Seaside villages Veli and Thumba, India, dotted with churches and shrines

  • Blessing the flag that announces the St. Sebastian feast, Kannanthura, Kerala, India, 2013.
  • Boats arrive at dawn from a night of fishing. The area historically was a fishing coast, but is also near the national space station and an international airport.
  • Auction by the boats at dawn, fishing is still a part of the livelihood of many families, though many others work abroad.
  • Market near Veli and Thumba.
  • St. Peter's Church, Kannathura, a very European confection with many Roman references.
  • Interior of the new St. Peter's Church, Kannathura
  • Preaching to a crowd in the evening outside St. Peter's Church, Kannathura
  • The crowd during an evening of preaching in front of the new St. Peter's Church, Kannathura. As is true inside, men and women tend to sit separately.
  • The statue of Christ the King in front of the Vettucaud church is a place of local devotion.
  • Believers line up at night at the statue of Christ the King in front of the Vettucaud church.
  • Candles burning next to the statue of Christ the King in front of the Vettucaud church.
  • Early setup at the feast at St. Thomas Church, Kerala.
  • Evening Mass at the beginning of the feast draws scores of worshipers to the basement of the St. Thomas Church, which is under construction in Veli.
  • Overflow crowd outside during a mass leading up to the parish feast at at the still-under-construction St. Thomas Church, Kerala.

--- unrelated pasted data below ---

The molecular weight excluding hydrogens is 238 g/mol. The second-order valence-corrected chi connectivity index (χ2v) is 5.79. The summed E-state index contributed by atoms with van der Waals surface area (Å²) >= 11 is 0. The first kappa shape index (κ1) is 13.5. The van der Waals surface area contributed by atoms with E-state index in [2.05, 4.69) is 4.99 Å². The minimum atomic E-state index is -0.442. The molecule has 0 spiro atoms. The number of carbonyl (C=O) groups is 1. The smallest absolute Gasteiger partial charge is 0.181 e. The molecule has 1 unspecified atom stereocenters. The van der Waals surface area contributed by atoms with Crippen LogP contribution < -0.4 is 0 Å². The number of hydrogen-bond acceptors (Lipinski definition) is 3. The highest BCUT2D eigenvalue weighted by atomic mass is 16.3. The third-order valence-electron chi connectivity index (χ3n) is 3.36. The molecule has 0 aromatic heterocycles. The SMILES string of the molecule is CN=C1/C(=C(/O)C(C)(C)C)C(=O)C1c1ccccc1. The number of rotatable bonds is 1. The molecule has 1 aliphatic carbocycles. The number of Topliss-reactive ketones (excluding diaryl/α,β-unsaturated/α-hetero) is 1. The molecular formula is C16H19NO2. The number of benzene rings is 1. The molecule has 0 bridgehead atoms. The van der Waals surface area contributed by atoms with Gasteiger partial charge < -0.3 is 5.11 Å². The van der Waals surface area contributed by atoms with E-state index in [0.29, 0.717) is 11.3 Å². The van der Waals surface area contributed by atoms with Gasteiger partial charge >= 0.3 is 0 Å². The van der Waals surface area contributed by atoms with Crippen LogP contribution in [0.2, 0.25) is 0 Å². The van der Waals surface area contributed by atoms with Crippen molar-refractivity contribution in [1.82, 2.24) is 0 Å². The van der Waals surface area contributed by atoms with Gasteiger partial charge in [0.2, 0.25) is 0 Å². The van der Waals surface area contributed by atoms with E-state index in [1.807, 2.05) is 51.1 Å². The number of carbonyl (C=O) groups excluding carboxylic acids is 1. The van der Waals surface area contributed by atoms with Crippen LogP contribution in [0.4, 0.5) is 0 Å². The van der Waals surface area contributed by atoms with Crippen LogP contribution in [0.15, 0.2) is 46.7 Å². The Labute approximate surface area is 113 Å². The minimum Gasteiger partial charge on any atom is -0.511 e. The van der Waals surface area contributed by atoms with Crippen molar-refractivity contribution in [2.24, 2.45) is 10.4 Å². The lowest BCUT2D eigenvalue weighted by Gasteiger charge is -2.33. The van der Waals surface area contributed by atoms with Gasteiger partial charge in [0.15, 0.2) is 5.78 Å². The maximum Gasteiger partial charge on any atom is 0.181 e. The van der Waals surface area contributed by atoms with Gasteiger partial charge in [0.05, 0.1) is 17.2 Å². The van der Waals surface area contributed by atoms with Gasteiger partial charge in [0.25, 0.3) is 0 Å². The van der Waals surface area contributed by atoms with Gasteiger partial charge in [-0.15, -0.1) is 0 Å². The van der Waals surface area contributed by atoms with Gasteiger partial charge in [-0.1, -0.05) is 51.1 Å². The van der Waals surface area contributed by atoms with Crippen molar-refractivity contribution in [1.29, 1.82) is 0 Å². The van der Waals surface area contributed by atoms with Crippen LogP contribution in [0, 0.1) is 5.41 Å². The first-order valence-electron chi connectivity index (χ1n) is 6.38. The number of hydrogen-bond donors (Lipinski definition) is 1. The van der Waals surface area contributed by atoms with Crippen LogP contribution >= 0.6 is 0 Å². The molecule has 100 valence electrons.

• The flag announces the St. Sebastian feast, Kannanthura, Kerala, India, 2013.
  • Procession at the St. Sebastian feast, Kannanthura, Kerala, India, 2013.
  • Procession at the St. Sebastian feast, Kannanthura, Kerala, India, 2013.
  • Procession at the St. Sebastian feast, Kannanthura, Kerala, India, 2013.
  • Procession at the St. Sebastian feast, Kannanthura, Kerala, India, 2013.
  • Traditional drumming groups play an essential role in leading important feasts, both Hindu and Catholic, in Kerala. St. Sebastian feast, Kannanthura, Kerala, India, 2013.
  • This fishing boat is named after Velankanni Matha, or “Velankanni Mother,” after Our Lady of Velankanni.

Veli and Thumba are Catholic villages in Kerala, along the coast of the Laccadive Sea, not far from the southern tip of India. Residents are proud of the fact that St. Francis Xavier preached in these coastal fishing villages in the 1540s and brought Latin rite Catholicism here. Any casual visitor would be immediately struck by the number of Catholic churches that are along the coastal road – one every kilometer or two – along with many shrines at the parishes, Catholic schools and some clinics. Most villagers are Latin rite, though Thumba also has Syro-Malabar and Syro-Malankara residents.

The towns are divided into small residential neighborhoods or units, each named after a saint. Though the local language is Malayalam, and signs for churches are almost exclusively in Malayalam, a number of the signs for these units are in English, a second language for many inhabitants. Catholics here tend to have names that combine English and Malayalam.

Veli is in some ways a traditional fishing village attached to the sea, but it is also deeply influenced by the contemporary world. In 1962, the Vikram Sarabhai Space Centre was established on land in Veli and Thumba. The towns are also not far from Thiruvananthapuram International Airport, a gateway to the rest of India and the Gulf States.